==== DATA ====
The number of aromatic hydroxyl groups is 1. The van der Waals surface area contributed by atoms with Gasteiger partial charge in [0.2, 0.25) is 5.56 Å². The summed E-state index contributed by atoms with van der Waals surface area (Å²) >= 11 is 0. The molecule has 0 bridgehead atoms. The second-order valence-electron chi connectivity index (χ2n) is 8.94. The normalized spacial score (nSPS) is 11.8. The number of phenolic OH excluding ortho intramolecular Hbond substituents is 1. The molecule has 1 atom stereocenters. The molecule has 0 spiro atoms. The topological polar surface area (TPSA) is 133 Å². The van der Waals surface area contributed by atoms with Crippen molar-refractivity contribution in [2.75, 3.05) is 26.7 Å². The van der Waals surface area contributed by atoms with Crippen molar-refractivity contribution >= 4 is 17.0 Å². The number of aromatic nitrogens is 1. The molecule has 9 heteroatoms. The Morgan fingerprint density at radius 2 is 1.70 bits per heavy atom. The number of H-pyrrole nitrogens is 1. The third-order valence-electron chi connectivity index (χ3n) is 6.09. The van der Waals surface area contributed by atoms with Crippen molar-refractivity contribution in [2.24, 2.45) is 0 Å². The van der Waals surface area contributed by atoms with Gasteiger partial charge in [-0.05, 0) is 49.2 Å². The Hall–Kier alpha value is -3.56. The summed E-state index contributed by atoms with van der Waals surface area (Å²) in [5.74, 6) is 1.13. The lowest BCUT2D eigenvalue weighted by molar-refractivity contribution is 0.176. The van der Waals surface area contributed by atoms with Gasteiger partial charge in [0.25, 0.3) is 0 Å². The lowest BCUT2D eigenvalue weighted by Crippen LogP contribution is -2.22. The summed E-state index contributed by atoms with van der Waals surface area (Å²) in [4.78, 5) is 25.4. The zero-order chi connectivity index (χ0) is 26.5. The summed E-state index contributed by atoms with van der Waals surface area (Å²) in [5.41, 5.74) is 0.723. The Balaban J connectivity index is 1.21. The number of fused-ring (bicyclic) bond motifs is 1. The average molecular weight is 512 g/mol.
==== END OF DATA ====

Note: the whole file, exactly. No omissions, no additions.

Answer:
The number of aromatic hydroxyl groups is 1. The van der Waals surface area contributed by atoms with Gasteiger partial charge in [0.2, 0.25) is 5.56 Å². The summed E-state index contributed by atoms with van der Waals surface area (Å²) >= 11 is 0. The molecule has 0 bridgehead atoms. The second-order valence-electron chi connectivity index (χ2n) is 8.94. The normalized spacial score (nSPS) is 11.8. The number of phenolic OH excluding ortho intramolecular Hbond substituents is 1. The molecule has 1 atom stereocenters. The molecule has 0 spiro atoms. The topological polar surface area (TPSA) is 133 Å². The van der Waals surface area contributed by atoms with Crippen molar-refractivity contribution in [2.75, 3.05) is 26.7 Å². The van der Waals surface area contributed by atoms with Crippen molar-refractivity contribution >= 4 is 17.0 Å². The number of aromatic nitrogens is 1. The molecule has 9 heteroatoms. The Morgan fingerprint density at radius 2 is 1.70 bits per heavy atom. The number of H-pyrrole nitrogens is 1. The third-order valence-electron chi connectivity index (χ3n) is 6.09. The van der Waals surface area contributed by atoms with Crippen molar-refractivity contribution in [2.24, 2.45) is 0 Å². The van der Waals surface area contributed by atoms with Gasteiger partial charge in [-0.05, 0) is 49.2 Å². The Hall–Kier alpha value is -3.56. The summed E-state index contributed by atoms with van der Waals surface area (Å²) in [5.74, 6) is 1.13. The lowest BCUT2D eigenvalue weighted by molar-refractivity contribution is 0.176. The van der Waals surface area contributed by atoms with Gasteiger partial charge in [0.25, 0.3) is 0 Å². The lowest BCUT2D eigenvalue weighted by Crippen LogP contribution is -2.22. The summed E-state index contributed by atoms with van der Waals surface area (Å²) in [4.78, 5) is 25.4. The zero-order chi connectivity index (χ0) is 26.5. The summed E-state index contributed by atoms with van der Waals surface area (Å²) in [5.41, 5.74) is 0.723. The Balaban J connectivity index is 1.21. The number of fused-ring (bicyclic) bond motifs is 1. The average molecular weight is 512 g/mol.